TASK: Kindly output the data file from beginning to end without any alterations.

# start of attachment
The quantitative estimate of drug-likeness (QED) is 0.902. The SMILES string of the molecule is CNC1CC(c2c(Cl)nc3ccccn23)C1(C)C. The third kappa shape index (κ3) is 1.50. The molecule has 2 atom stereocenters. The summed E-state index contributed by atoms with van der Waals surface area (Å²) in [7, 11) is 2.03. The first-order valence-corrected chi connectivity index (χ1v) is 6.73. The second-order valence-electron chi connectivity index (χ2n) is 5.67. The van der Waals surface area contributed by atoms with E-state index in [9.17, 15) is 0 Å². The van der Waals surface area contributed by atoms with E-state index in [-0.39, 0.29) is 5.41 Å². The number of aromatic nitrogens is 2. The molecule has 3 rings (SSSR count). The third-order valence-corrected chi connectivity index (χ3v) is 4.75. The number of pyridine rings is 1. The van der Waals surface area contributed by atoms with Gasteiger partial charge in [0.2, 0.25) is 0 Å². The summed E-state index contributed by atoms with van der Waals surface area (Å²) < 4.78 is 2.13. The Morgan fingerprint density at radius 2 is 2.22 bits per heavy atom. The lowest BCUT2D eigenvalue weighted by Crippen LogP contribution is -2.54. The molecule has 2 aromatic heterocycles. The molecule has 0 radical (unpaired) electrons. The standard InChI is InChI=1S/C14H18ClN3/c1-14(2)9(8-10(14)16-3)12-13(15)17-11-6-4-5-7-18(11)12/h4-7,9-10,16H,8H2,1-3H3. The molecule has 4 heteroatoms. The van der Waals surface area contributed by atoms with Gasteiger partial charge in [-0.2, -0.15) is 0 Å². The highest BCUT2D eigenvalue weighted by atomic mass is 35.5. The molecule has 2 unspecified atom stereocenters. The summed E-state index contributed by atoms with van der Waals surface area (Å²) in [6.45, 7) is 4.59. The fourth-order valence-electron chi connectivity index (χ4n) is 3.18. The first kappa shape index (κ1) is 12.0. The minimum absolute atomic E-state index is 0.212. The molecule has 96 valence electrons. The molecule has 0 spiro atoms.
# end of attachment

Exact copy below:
The quantitative estimate of drug-likeness (QED) is 0.902. The SMILES string of the molecule is CNC1CC(c2c(Cl)nc3ccccn23)C1(C)C. The third kappa shape index (κ3) is 1.50. The molecule has 2 atom stereocenters. The summed E-state index contributed by atoms with van der Waals surface area (Å²) in [7, 11) is 2.03. The first-order valence-corrected chi connectivity index (χ1v) is 6.73. The second-order valence-electron chi connectivity index (χ2n) is 5.67. The van der Waals surface area contributed by atoms with E-state index in [9.17, 15) is 0 Å². The van der Waals surface area contributed by atoms with E-state index in [-0.39, 0.29) is 5.41 Å². The number of aromatic nitrogens is 2. The molecule has 3 rings (SSSR count). The third-order valence-corrected chi connectivity index (χ3v) is 4.75. The number of pyridine rings is 1. The van der Waals surface area contributed by atoms with Gasteiger partial charge in [0.2, 0.25) is 0 Å². The summed E-state index contributed by atoms with van der Waals surface area (Å²) < 4.78 is 2.13. The Morgan fingerprint density at radius 2 is 2.22 bits per heavy atom. The lowest BCUT2D eigenvalue weighted by Crippen LogP contribution is -2.54. The molecule has 2 aromatic heterocycles. The molecule has 0 radical (unpaired) electrons. The standard InChI is InChI=1S/C14H18ClN3/c1-14(2)9(8-10(14)16-3)12-13(15)17-11-6-4-5-7-18(11)12/h4-7,9-10,16H,8H2,1-3H3. The molecule has 4 heteroatoms. The van der Waals surface area contributed by atoms with Gasteiger partial charge in [-0.2, -0.15) is 0 Å². The highest BCUT2D eigenvalue weighted by atomic mass is 35.5. The molecule has 2 unspecified atom stereocenters. The summed E-state index contributed by atoms with van der Waals surface area (Å²) in [6.45, 7) is 4.59. The fourth-order valence-electron chi connectivity index (χ4n) is 3.18. The first kappa shape index (κ1) is 12.0. The minimum absolute atomic E-state index is 0.212. The molecule has 96 valence electrons. The molecule has 0 spiro atoms.